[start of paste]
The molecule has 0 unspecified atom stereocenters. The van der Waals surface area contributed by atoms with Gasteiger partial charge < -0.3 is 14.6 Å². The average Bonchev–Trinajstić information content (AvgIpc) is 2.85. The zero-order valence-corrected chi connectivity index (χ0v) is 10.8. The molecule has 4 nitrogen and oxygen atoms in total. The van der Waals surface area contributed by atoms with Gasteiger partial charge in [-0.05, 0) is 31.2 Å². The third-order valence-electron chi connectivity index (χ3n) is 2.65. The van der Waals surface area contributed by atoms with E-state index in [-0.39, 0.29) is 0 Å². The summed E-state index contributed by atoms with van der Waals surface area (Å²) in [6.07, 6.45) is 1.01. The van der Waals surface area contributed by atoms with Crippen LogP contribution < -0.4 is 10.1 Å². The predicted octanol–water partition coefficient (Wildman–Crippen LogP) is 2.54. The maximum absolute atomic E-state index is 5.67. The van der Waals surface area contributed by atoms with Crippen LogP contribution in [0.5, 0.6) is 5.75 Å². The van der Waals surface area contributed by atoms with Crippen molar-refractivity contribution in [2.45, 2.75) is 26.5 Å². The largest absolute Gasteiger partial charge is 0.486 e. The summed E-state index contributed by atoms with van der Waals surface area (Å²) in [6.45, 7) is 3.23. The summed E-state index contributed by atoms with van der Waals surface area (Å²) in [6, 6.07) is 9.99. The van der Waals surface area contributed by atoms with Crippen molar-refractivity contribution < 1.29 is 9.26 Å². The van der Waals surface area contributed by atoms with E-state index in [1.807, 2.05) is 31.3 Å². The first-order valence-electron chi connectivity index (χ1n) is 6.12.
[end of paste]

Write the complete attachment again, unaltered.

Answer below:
The molecule has 0 unspecified atom stereocenters. The van der Waals surface area contributed by atoms with Gasteiger partial charge < -0.3 is 14.6 Å². The average Bonchev–Trinajstić information content (AvgIpc) is 2.85. The zero-order valence-corrected chi connectivity index (χ0v) is 10.8. The molecule has 4 nitrogen and oxygen atoms in total. The van der Waals surface area contributed by atoms with Gasteiger partial charge in [-0.05, 0) is 31.2 Å². The third-order valence-electron chi connectivity index (χ3n) is 2.65. The van der Waals surface area contributed by atoms with E-state index in [-0.39, 0.29) is 0 Å². The summed E-state index contributed by atoms with van der Waals surface area (Å²) in [6.07, 6.45) is 1.01. The van der Waals surface area contributed by atoms with Crippen LogP contribution < -0.4 is 10.1 Å². The predicted octanol–water partition coefficient (Wildman–Crippen LogP) is 2.54. The maximum absolute atomic E-state index is 5.67. The van der Waals surface area contributed by atoms with Crippen LogP contribution in [0.5, 0.6) is 5.75 Å². The van der Waals surface area contributed by atoms with Crippen molar-refractivity contribution in [2.45, 2.75) is 26.5 Å². The largest absolute Gasteiger partial charge is 0.486 e. The summed E-state index contributed by atoms with van der Waals surface area (Å²) in [6.45, 7) is 3.23. The summed E-state index contributed by atoms with van der Waals surface area (Å²) in [6, 6.07) is 9.99. The van der Waals surface area contributed by atoms with Crippen molar-refractivity contribution < 1.29 is 9.26 Å². The van der Waals surface area contributed by atoms with E-state index in [1.807, 2.05) is 31.3 Å². The first-order valence-electron chi connectivity index (χ1n) is 6.12.